So much for the argument about 22 fret vs 24 fret | neck pickup / harmonic node location.
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So in effect, you just confirmed what the guy above you said.

You can't design for the harmonics, so forget about them.

Placing the pickups closer together will make them sound more like each other. Placing them further apart makes the difference between them more evident when you switch.

Regardless of the math on wavelengths, etc... those will also only matter when you're playing the right notes, as wavelengths change constantly while playing.

Stating that the waveforms will look similar means the same as "the pickups will sound the same as each other"

Not being argumentative, just stating my opinion.
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So in effect, you just confirmed what the guy above you said.

You can't design for the harmonics, so forget about them.

Placing the pickups closer together will make them sound more like each other. Placing them further apart makes the difference between them more evident when you switch.

Regardless of the math on wavelengths, etc... those will also only matter when you're playing the right notes, as wavelengths change constantly while playing.

Stating that the waveforms will look similar means the same as "the pickups will sound the same as each other"

Not being argumentative, just stating my opinion.
You got most of the point I was trying to make. Something rather important IMHO got lost in the translation.

Using the widest possible spacing is not necessarily what you want. When the pickups are used together, There is a unique quality that comes from a "mid-sized" spacing. The Strat "quack". There is simply no way to get that from a SC at the bridge and one at the neck. Even if you use the inner coils of the HBs Neck and Bridge on a 'Paul, they're just a bit too far apart to sound convincing. Moving the pickups closer together, will get you a sound much closer to a Strat in the "notch" (2 and 4) positions.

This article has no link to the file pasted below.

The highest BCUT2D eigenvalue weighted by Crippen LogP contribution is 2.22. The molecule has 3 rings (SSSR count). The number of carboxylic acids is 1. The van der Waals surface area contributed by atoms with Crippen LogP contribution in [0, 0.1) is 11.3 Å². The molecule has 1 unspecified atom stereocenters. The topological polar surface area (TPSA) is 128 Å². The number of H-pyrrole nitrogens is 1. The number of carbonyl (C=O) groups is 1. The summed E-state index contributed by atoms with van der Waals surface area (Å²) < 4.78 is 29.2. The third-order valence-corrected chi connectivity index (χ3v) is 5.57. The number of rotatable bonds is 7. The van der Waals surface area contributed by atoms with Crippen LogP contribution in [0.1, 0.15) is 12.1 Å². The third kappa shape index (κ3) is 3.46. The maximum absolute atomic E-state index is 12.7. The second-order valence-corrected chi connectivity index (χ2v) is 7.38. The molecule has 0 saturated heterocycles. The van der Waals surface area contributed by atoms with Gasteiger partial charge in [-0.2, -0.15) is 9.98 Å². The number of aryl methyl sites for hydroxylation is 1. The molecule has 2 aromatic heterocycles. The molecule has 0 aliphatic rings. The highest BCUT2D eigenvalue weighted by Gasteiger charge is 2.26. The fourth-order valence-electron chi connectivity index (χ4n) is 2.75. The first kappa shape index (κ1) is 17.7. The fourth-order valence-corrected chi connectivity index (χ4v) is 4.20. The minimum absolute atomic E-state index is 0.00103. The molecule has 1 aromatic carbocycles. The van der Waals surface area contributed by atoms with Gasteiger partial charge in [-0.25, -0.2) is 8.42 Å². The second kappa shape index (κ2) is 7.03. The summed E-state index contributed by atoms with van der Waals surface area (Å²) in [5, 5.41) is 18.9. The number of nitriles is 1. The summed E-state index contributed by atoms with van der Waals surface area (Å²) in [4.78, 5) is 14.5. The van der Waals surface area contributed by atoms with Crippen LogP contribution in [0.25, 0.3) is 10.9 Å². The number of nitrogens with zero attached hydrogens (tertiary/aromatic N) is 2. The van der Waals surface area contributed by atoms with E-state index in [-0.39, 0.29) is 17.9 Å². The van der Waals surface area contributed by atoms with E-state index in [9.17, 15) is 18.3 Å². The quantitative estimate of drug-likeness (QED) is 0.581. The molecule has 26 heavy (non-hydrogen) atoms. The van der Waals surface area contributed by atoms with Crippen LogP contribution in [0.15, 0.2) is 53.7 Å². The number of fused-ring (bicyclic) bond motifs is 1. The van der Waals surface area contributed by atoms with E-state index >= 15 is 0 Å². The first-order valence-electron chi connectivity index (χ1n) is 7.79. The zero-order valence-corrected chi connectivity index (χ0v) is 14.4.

If you want to mimic a Strat sound on a 2HB guitar, position the pickups so 2 of the coils have the same spacing as on a Strat.

That sound is not important to everyone. It is to me.
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Ahh, good to know. My Strat quacks nicely in positions 2&4 with the Duckbucker in the middle.
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wow very technical, i just realised it probably wont matter as i only ever use one pickup anyways, and i play thrash so i suppose it won't make a difference i just want a really heavy sounding guitar.

but thanks anyway to everyone
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Quote by zeroyon

You can't design for the harmonics, so forget about them.

Yes you can. For example, don't put a pick up exactly a quater of the scale length from the bridge. Of you do, you won't get the harmonic that you can isolated by making a natural harnomic on the 5th fret of an open string.

I'm not saying go through all 12 of the main harmonics, but mearly go to guitars that get a good harminic response with each pup isolated and together and copy their spacings.
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So you can design for one harmonic. You can't design for harmonic(s).

Personally, I wouldn't want my guitar's tone to suddenly jump out at you on only one chord or note.
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OK, I was pointing out that there are big no-nos in pup placement.

Just make sure that your pup placement will not get rid of one or two harmonics.

As I said, there is a reason why pups are not places anywhere, but big companies can work out the best places, just copy one of their designs and check it like I said. Either mathematically or by trying a load of guitars out.